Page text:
Stacy Giordano claims Spirit staff ordered her 15-year old daughter off a flight without informing her.
A Michigan mother is suing Spirit Airlines for removing her 15-year old daughter from a flight without her knowledge or consent. Both have since claimed that the incident was traumatizing and are requesting $75,000 in damages.
The incident, reports Fox News, occurred in April. Stacy Giordano and her daughter were traveling from Fort Lauderdale, FL to Detroit. They were required to switch planes in Tampa.
Spirit, like many budget airlines, doesn’t allow passengers to pre-select seats without paying a fee.
After boarding, Giordano and her son found themselves near the back of the aircraft while the daughter was situated closer to the front. Before takeoff, the teenager was “pulled off the plane” by staff, apparently without explanation and perhaps due to overbooking.
Giordano family attorney Jerry Thurswell said the girl didn’t have time to notify her mother.
“When the child says, ‘My mother’s in the back of the plane, why are you taking me off?’ And they just take the child off and say, ‘Sit here, you’ll be on the next flight out,” Thurswell said. “You don’t just separate a child from their mother.”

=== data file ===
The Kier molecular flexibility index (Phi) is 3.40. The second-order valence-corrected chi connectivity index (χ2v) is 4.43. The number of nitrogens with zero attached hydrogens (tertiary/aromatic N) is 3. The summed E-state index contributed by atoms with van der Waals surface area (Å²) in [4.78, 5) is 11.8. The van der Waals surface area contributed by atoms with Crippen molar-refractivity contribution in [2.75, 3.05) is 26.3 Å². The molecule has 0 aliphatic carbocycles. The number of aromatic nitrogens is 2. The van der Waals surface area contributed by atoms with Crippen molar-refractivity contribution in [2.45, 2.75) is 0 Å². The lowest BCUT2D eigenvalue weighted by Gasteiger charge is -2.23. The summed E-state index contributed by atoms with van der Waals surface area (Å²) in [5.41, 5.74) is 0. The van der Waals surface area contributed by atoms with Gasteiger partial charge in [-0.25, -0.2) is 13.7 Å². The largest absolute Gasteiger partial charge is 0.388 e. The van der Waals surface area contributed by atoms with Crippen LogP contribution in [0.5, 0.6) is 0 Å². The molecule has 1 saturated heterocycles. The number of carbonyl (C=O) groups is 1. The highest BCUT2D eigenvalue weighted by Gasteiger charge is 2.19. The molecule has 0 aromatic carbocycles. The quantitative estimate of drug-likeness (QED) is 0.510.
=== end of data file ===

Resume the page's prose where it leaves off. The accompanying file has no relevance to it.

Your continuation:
“They didn’t want to hear anything. They just pulled her off the plane,” Thurswell told WXYZ News.
The plane departed as scheduled; Giordano didn’t realize her daughter wasn’t aboard until midway through the flight.
Fox notes that the girl made repeated attempts to contact her mother while the plane was still at the gate.
The attempts were unsuccessful, as Giordano had already placed her cell phone on airplane mode.
Giordano and her daughter have both allegedly suffered emotional distress as a result of the three-hour separation, with the mother purportedly having a panic attack and having “extreme fear, horror, mental shock, mental anguish and psychological trauma” upon discovering the teenager wasn’t on the flight.
The lawsuit, writes DetroitNews.com, claims that Spirit employees weren’t properly trained to handle the situation and, as a consequence of their “careless and negligent actions,” caused undue suffering to the family.
Spirit told WXYZ-TV that the company doesn’t comment on pending litigation but stressed that the “safety and security of our Guests is our top priority.”
To compensate for the inconvenience, Spirit refunded Giordano and offered her extra flight miles.
This isn’t the first time Spirit, a U.S.-based international budget carrier, has faced legal trouble.
The company was sued last year after a class-action alleged that it deceptively advertised low fares, then charged customers an array of fees for supposedly necessary services. Plaintiffs claimed that the airline didn’t disclose the cost of checking bags or taking carry-ons aboard until after tickets had already been purchased, although astute customers likely would have noticed the numerous prompts throughout the booking process.
Although the company has drastically improved its on-time performance in the past several years, Spirit still retains a reputation for late flights, cheap business tactics and poor customer service.
The practice of charging additional fees for bags and priority boarding is an increasingly common practice among budget carriers, who use the sales to subsidize low out-the-door fares.